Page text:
The rapid spread of cholera to cities such as Bulawayo has demonstrated the gravity of the outbreak ravaging some parts of the country.
On Friday the country’s second largest city announced that three people had been quarantined on suspicion that they were suffering from cholera.
According to the government, 28 people had succumbed to the waterborne disease by Friday and 4 600 were affected.
A typhoid outbreak recently killed 13 people in Gweru and hundreds were hospitalised.
The cholera outbreak was first officially announced on September 6 and since then the death toll has been rising.
An emergency was declared by the government last week and public gatherings were banned to stop the spread of the disease.
The government, led by new Finance minister Mthuli Ncube, launched a crowd-funding campaign to raise money to deal with the crisis.
Private citizens and companies started mobilising funds to help in the cholera fight.
The response by the government, corporates and ordinary people has generally been encouraging.
However, what is worth noting is that the ongoing deaths due to cholera could have been avoided.
The outbreak can be traced to Harare City council’s inability to supply water to some suburbs and general decay in its sewer infrastructure.
Over the years, the government has invested very little in building alternative water sources for the expanding city.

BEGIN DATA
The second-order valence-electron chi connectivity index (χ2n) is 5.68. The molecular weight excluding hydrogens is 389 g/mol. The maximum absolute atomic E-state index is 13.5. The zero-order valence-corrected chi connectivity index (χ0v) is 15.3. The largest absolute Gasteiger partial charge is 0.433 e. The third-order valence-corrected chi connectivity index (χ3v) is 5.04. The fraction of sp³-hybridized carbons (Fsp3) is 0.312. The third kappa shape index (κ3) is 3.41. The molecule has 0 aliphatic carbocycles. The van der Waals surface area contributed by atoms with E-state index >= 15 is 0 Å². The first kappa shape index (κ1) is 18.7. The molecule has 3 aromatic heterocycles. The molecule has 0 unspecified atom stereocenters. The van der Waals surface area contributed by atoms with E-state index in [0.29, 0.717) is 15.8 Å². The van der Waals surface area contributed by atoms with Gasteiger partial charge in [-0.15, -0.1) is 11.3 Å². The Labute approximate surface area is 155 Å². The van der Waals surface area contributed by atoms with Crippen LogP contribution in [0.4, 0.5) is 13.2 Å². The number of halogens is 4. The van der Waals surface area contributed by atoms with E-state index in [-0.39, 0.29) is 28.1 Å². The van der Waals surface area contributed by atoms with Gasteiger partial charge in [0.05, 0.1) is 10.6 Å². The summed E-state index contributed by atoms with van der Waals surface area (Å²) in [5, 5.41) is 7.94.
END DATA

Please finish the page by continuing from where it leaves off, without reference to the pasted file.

As a result, residents in mostly poor suburbs have been relying on open wells and community boreholes for drinking water. Studies have shown that most of these boreholes are contaminated.
On the eve of the 2013 elections, the government crippled local authorities, including Harare, after it unilaterally wrote off millions in debts owed by ratepayers.
The councils are still struggling to recover from that populist move and most of them cannot adequately fund infrastructure renewal or the procurement of water treatment chemicals.
Sustained interference by central government in the affairs of Harare City Council is also another reason why the wheels have come off in the capital.
Therefore, the government cannot escape the blame for the latest outbreak of cholera.
It is principally the criminal negligence by the government that causes the unending outbreaks of cholera and typhoid, especially in Harare.
The government has to immediately prioritise the rehabilitation of sewage reticulation infrastructure in urban areas and address the lack of access to potable water.
Zimbabweans cannot continue to suffer from medieval diseases such as typhoid and cholera because the country has enough resources to ensure that the cities are habitable.
The tragic deaths as a result of the cholera outbreak expose the government’s lack of priorities and the dangers of politicising local government.
It is our hope that the authorities take away a few lessons from this crisis and change their ways.